Fiberglass Insulation vs. Cellulose Insulation
In the world of insulation, seldom things are more heatedly debated than which type of insulation is better: fiberglass insulation or cellulose insulation. Both have their strengths and weaknesses, so let's see what all the fuss is about.
In order to fairly compare the two types of insulation, you have to consider all of the qualities the best insulation should do. This includes things like:
Increase the level of energy efficiency of your home
Reduce the risk of fire
Limit the amount of sound that passes through your walls and ceilings.
Increase Energy Efficiency
Increasing Energy Efficiency is such a vague concept. So, let's cut to the chase and just say Energy Efficiency = Lower Utility Bills.
define the overall energy efficiency of your home with the amount you spend each month to keep your home at a comfortable temperature or your heating and cooling bills. After all, isn't that the only thing that really matters?
This is a better criteria to use than simply stating R-values because this is where the real differences between fiberglass and cellulose insulation are obvious.
Although both types of insulation can offer similar r-values per inch, this only measures the insulation's ability to reduce conductive heat transfer. Which only addresses heat passing through home's building envelope if it's undisturbed by air currents.
In reality, the wind blows and heat rises creating convective heat loss. Which is heat carried through the air. Conductive heat loss accounts for a significant amount of energy consumed in the average U.S. home. Warm air currents passing through the walls, floors and ceilings in your home increase the amount of money you spend on energy bills.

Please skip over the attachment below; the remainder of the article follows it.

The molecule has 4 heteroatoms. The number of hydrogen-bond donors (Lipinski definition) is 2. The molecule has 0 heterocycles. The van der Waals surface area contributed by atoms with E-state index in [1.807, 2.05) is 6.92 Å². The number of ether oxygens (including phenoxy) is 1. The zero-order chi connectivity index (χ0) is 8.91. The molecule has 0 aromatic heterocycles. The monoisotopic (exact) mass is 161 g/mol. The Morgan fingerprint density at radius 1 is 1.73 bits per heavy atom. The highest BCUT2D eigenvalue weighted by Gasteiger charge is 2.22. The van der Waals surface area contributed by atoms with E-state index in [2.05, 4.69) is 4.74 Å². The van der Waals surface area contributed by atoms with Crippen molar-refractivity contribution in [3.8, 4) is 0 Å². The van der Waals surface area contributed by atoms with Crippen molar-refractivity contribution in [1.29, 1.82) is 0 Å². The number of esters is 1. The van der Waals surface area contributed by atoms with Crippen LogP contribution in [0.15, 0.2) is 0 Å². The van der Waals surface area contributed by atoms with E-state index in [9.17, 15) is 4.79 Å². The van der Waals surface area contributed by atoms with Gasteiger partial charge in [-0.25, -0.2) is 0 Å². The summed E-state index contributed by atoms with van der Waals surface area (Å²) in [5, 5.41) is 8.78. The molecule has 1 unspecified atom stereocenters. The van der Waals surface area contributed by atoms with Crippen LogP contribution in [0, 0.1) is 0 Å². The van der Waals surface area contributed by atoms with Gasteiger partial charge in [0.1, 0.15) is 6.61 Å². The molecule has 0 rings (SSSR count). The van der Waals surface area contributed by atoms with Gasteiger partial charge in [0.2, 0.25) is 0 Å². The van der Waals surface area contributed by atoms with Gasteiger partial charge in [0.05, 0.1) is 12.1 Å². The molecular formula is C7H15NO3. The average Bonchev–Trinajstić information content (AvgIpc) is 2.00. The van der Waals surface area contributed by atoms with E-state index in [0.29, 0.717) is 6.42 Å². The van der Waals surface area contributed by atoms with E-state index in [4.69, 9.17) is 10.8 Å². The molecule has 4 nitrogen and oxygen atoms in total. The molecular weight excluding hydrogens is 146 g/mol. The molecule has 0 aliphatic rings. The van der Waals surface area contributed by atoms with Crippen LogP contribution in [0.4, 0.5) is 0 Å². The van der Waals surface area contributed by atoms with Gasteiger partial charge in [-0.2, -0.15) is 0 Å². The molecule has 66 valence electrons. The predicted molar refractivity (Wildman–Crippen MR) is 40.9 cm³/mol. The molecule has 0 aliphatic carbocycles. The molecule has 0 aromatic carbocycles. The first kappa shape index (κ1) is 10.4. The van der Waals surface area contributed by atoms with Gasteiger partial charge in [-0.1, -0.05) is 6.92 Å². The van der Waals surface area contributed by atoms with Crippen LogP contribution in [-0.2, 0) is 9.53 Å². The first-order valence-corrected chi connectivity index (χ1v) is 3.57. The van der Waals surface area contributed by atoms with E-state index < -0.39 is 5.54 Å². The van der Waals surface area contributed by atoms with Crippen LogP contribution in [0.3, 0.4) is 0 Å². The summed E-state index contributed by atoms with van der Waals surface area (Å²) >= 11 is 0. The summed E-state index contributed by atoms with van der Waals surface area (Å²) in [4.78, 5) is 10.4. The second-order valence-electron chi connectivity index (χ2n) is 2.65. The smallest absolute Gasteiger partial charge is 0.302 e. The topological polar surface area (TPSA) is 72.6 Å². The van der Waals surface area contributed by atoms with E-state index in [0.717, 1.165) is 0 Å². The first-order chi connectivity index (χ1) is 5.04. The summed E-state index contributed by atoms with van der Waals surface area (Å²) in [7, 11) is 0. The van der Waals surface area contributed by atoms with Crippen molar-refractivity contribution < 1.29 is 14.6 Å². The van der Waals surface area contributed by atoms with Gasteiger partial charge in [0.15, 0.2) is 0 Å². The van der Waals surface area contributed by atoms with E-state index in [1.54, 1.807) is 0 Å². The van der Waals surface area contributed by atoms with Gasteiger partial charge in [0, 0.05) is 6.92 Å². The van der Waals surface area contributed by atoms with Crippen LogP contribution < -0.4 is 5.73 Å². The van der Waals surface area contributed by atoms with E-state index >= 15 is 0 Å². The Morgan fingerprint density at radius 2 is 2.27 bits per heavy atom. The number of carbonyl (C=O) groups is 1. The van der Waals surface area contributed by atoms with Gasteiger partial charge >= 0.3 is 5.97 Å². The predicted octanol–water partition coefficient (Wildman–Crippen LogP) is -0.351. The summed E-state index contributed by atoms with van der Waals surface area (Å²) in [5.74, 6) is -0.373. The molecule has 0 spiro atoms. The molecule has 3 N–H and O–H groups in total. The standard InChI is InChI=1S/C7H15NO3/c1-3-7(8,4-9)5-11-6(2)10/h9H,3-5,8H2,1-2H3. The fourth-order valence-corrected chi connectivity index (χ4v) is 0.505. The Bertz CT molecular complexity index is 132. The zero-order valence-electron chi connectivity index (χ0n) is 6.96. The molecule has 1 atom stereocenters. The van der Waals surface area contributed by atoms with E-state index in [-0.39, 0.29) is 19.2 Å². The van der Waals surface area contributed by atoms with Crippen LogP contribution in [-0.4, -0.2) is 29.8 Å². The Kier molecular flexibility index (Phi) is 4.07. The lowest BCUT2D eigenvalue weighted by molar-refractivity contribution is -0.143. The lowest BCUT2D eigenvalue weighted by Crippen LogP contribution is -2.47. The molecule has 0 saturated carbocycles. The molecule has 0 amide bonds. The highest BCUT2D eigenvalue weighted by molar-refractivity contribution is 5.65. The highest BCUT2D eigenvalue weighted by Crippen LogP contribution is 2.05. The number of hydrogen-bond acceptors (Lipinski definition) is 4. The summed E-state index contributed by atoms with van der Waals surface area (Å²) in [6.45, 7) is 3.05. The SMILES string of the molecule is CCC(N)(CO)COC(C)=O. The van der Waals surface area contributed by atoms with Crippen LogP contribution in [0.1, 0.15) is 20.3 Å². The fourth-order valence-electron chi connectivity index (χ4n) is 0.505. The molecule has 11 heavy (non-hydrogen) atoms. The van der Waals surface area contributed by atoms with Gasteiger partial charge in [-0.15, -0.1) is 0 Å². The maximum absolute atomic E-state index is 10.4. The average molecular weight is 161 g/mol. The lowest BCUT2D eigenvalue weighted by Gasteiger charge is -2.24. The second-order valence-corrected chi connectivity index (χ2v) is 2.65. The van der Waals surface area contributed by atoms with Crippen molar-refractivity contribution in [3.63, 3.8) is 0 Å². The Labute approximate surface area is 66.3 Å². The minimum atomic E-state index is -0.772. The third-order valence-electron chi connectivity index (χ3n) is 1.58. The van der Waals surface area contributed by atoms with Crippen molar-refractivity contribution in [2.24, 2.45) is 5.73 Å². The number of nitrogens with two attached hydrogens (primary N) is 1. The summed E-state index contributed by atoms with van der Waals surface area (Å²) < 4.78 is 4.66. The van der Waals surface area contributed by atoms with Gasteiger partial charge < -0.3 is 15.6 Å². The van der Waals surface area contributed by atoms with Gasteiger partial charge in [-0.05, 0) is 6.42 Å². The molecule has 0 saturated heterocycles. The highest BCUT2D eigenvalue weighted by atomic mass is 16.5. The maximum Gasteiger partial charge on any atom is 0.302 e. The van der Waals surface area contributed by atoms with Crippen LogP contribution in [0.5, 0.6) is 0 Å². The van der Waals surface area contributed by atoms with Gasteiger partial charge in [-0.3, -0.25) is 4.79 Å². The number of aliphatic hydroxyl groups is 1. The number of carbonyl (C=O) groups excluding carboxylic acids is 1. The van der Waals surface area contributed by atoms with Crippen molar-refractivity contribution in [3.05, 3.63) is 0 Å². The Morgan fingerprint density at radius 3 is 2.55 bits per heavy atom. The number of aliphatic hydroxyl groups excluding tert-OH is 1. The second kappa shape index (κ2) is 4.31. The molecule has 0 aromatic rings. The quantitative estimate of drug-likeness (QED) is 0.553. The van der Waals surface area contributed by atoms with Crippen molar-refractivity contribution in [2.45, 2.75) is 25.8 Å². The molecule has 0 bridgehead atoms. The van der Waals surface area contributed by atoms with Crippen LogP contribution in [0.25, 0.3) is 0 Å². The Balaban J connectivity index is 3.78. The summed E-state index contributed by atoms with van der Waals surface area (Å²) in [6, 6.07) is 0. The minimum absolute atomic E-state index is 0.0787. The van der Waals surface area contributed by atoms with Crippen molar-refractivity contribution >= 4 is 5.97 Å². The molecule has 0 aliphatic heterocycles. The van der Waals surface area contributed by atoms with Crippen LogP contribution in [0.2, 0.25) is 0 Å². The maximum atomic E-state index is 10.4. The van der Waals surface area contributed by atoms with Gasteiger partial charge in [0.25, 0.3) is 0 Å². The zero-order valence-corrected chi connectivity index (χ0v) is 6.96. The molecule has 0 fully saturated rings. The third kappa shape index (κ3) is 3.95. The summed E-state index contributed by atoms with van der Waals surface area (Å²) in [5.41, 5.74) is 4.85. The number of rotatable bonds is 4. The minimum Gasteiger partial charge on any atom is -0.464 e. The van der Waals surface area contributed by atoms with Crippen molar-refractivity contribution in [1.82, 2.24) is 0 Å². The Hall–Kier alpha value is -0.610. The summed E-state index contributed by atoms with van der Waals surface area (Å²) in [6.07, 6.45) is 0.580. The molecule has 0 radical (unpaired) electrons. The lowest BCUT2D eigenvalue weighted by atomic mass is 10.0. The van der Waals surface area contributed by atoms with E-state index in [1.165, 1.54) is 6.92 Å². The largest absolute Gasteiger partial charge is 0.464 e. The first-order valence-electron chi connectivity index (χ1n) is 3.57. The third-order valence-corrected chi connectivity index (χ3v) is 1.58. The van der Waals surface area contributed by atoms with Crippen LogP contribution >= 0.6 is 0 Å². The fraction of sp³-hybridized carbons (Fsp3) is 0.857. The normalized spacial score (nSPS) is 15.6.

Reduced Air Leakage = Increased Energy Efficiency
FIberglass insulation's main drawback is its inability to block air from passing through it. This may not sound like a big deal until you realize that 20%+ of your heat or air conditioning can pass through the fiberglass insulation.
Densely packed cellulose limits air movement and prevents drafts much better than fiberglass insulation. This is well documented by the University of Colorado in their 1990 evaluation of identical homes insulated with fiberglass and cellulose. The results of their study showed cellulose reduced air leakage by 38% and required 26% less money to heat and cool than the fiberglass home.
Fiberglass Insulation and Cellulose Insulation Offer Similar R-Values
Both cellulose and fiberglass insulation provide about the same level of insulating power or r-value per inch with slightly different results based on the installation procedure.
- Fiberglass Batt or Roll Insulation - R3.2
- Fiberglass Insulation Blown-in Attic - R2.2 - R4.3
- Fiberglass Insulation Blown-in Wall - R3.7 - R4.3
- Cellulose Insulation Blown-in Attic - R 3.6- R3.7
- Cellulose Insulation Blown-in Wall - R 3.8 - R3.9
Both fiberglass and cellulose insulation can be installed to completely fill the space inside of wall, floor or ceiling cavity. Properly installed they will both remain in place for the life of the home. So it seems to me, the real debate stems from the reality of installing the insulation.
The Reality of Installing Fiberglass Insulation
Fiberglass insulation gains its insulating power by trapping air inside of the billions of tiny glass fibers. The air trapped inside of the air pockets is what actually slows the transfer of heat through the space.
Trying to create a continuous even layer of tiny air pockets with fiberglass insulation is extremely difficult. Mainly because fiberglass insulation comes in batts or rolls and must be cut to fit exactly into place. Wires, pipes, ducts and the wood framing itself always get in the way. So the person installing the fiberglass insulation is basically assembling a massive jigsaw puzzle where each piece needs to be cut perfectly with a $3 utility knife. To make things even harder, the fiberglass insulation is thick and squooshy. Cutting each piece to fit around all of the obstacles and tuck it neatly into position is slow and tedious.